In new findings from a large, nationally representative study led by researchers at the American Cancer Society (ACS), adults living alone in the United States were at a higher risk of cancer mortality in several sociodemographic groups, compared to adults living with others. The findings are published [October 19] in the journal Cancer.
“Previous studies have shown an association between living alone and cancer mortality, but findings by sex and race/ethnicity have generally been inconsistent, and data by socioeconomic status are sparse,” said Dr. Hyunjung Lee, principal scientist, cancer disparity research at the American Cancer Society and lead author of the study. “Findings in this study underscore the significance of addressing living alone in the general population and among cancer survivors and call for interventions to reduce adverse effects of living alone and social isolation.”
According to the report, in 2022, 38 million households lived alone in the U.S., which had increased from seven million households in 1960. Adults living alone were more likely to be older, male, non-Hispanic White or non-Hispanic Black, have incomes below the federal poverty level, have serious psychological distress, or severe obesity, smoke cigarettes, and consume alcohol.
For this study, researchers pooled data from 1998 to 2019 for 473,648 adults aged 18-64 years at enrollment from the National Health Interview Survey linked to the National Death Index. The data was followed up for up to 22 years to calculate hazard ratios (HRs) for the association between living alone and cancer mortality.
The results showed, overall, adults living alone had a 1.32 times higher risk of cancer death than adults living with others. Males living alone had a 1.38 times higher risk of cancer death compared to males living with others, while females living alone had a 1.30 times higher risk relative to females living with others. Particularly, middle-aged adults (ages 45–64) living alone had a 1.43 times higher risk than those living with others.
The association between living alone and cancer mortality risk was also stronger among non-Hispanic White adults and adults with higher education levels than for racial/ethnic minorities and adults with lower education. This association persisted among non-Hispanic White adults and adults with higher education levels, not for racial/ethnic minorities and adults with lower education, after accounting for differences in a wide range of sociodemographic, behavioral, and health characteristics. These findings may suggest that stronger social support from the community among racial/ethnic minorities and people of lower socioeconomic status might have alleviated the association between living alone and cancer mortality in these groups.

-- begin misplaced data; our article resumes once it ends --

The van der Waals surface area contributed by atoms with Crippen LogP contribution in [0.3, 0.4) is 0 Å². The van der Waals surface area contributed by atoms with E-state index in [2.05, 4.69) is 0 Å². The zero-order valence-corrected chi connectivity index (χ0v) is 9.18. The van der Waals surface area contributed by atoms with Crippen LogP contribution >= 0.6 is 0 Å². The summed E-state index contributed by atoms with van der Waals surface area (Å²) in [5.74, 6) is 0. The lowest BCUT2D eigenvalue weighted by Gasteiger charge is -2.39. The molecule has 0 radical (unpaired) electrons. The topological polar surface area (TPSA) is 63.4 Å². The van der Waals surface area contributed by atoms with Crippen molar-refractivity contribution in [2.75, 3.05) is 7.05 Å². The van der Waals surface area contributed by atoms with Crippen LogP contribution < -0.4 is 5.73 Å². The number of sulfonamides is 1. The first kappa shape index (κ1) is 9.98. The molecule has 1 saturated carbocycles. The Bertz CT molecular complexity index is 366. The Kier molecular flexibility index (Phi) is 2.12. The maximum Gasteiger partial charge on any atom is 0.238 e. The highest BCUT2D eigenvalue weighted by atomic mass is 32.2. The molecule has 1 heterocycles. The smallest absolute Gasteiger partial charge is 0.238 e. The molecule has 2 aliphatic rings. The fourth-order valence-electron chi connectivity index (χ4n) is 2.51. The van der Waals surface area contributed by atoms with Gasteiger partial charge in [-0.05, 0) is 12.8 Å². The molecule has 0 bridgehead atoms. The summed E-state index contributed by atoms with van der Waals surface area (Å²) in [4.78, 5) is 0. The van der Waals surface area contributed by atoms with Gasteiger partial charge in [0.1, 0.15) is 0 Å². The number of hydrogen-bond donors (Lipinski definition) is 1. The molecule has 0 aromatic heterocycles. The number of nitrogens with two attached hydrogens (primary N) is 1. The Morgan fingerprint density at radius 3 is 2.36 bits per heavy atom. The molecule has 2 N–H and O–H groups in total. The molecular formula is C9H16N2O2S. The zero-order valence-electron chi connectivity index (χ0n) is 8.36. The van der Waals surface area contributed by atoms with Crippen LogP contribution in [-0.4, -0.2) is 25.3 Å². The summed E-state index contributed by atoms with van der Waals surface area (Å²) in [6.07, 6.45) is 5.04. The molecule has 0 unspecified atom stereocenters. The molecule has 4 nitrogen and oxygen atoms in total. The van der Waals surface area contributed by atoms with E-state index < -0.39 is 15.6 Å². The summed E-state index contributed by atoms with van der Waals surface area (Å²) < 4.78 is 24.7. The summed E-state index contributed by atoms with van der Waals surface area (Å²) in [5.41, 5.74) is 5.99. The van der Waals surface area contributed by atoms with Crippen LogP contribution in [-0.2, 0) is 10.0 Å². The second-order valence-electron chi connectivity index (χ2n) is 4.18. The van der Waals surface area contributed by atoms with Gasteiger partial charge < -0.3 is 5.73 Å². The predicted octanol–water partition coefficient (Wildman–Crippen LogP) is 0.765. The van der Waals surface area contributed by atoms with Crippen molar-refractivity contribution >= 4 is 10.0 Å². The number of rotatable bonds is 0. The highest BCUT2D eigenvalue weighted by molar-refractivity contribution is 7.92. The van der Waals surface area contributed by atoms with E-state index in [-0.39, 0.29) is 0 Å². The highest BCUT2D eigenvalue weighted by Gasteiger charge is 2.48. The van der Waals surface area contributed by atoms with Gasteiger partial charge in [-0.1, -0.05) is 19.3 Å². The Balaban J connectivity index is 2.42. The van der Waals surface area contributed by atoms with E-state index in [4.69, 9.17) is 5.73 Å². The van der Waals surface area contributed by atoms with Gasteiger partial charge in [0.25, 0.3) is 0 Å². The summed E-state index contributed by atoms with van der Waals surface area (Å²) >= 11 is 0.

“These results reflect the need for more resources and appropriate training for clinicians, integrated screening for living alone and social isolation, and more research to identify and implement interventions that could reduce adverse effects of living alone and social isolation,” added Lee. “Some examples include patient navigation programs for this population to increase uptake of and adherence to cancer screening, timely diagnosis, treatment, and attendance of medical appointments, and the inclusion of this group among high priority groups for services based on screenings for the health-related social needs.”
ACS’ advocacy affiliate, the American Cancer Society Cancer Action Network (ACS CAN), supports extending the reach of patient navigation services to every person who is diagnosed with cancer, which requires sustainable funding. In a separate Survivor Views survey conducted by ACS CAN over the summer, more than half of cancer patients and survivors reported experiencing greater isolation as a result of their cancer diagnosis and treatment.
“Investing in patient navigation services is critical to helping ensure a better treatment experience and better health outcomes,” said Lisa A. Lacasse, president of ACS CAN. “Funding patient navigation services can also improve health equity by increasing access to quality cancer care in communities that have been historically under-resourced.”
Other ACS authors include: Dr. Farhad Islami, senior author of the paper, and Dr. Ahmedin Jemal.
This news release was published by the American Cancer Society on October 19, 2023.